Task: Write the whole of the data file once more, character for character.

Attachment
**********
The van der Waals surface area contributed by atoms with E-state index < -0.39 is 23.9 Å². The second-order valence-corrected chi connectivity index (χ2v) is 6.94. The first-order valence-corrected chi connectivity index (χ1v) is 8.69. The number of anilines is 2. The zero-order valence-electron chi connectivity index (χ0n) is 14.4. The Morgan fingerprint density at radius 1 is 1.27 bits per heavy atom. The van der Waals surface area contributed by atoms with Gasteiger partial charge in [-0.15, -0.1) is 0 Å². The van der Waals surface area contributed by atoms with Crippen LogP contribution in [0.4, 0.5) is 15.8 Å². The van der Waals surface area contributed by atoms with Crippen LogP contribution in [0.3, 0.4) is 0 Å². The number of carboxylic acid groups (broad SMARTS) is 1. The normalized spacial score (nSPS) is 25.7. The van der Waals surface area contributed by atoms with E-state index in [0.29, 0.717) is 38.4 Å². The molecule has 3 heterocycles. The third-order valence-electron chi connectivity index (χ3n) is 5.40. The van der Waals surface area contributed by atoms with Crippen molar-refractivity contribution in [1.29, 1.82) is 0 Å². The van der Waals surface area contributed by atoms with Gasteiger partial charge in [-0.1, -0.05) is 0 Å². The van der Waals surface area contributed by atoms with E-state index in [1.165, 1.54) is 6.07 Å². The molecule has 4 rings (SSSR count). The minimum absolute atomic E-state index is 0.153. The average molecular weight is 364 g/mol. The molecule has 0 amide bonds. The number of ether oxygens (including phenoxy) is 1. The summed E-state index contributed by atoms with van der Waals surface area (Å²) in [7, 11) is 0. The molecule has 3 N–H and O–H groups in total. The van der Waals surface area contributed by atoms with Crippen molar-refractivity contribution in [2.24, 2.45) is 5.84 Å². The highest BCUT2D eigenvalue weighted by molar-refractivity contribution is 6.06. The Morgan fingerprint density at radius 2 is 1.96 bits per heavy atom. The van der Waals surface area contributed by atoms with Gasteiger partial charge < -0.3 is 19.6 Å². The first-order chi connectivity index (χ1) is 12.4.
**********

The van der Waals surface area contributed by atoms with E-state index < -0.39 is 23.9 Å². The second-order valence-corrected chi connectivity index (χ2v) is 6.94. The first-order valence-corrected chi connectivity index (χ1v) is 8.69. The number of anilines is 2. The zero-order valence-electron chi connectivity index (χ0n) is 14.4. The Morgan fingerprint density at radius 1 is 1.27 bits per heavy atom. The van der Waals surface area contributed by atoms with Gasteiger partial charge in [-0.15, -0.1) is 0 Å². The van der Waals surface area contributed by atoms with Crippen LogP contribution in [0.4, 0.5) is 15.8 Å². The van der Waals surface area contributed by atoms with Crippen LogP contribution in [0.3, 0.4) is 0 Å². The number of carboxylic acid groups (broad SMARTS) is 1. The normalized spacial score (nSPS) is 25.7. The van der Waals surface area contributed by atoms with E-state index in [0.29, 0.717) is 38.4 Å². The molecule has 3 heterocycles. The third-order valence-electron chi connectivity index (χ3n) is 5.40. The van der Waals surface area contributed by atoms with Crippen molar-refractivity contribution in [1.29, 1.82) is 0 Å². The van der Waals surface area contributed by atoms with Gasteiger partial charge in [-0.1, -0.05) is 0 Å². The van der Waals surface area contributed by atoms with E-state index in [1.165, 1.54) is 6.07 Å². The molecule has 4 rings (SSSR count). The minimum absolute atomic E-state index is 0.153. The average molecular weight is 364 g/mol. The molecule has 0 amide bonds. The number of ether oxygens (including phenoxy) is 1. The summed E-state index contributed by atoms with van der Waals surface area (Å²) in [7, 11) is 0. The molecule has 3 N–H and O–H groups in total. The van der Waals surface area contributed by atoms with Crippen molar-refractivity contribution in [2.24, 2.45) is 5.84 Å². The highest BCUT2D eigenvalue weighted by molar-refractivity contribution is 6.06. The Morgan fingerprint density at radius 2 is 1.96 bits per heavy atom. The van der Waals surface area contributed by atoms with Gasteiger partial charge < -0.3 is 19.6 Å². The first-order chi connectivity index (χ1) is 12.4.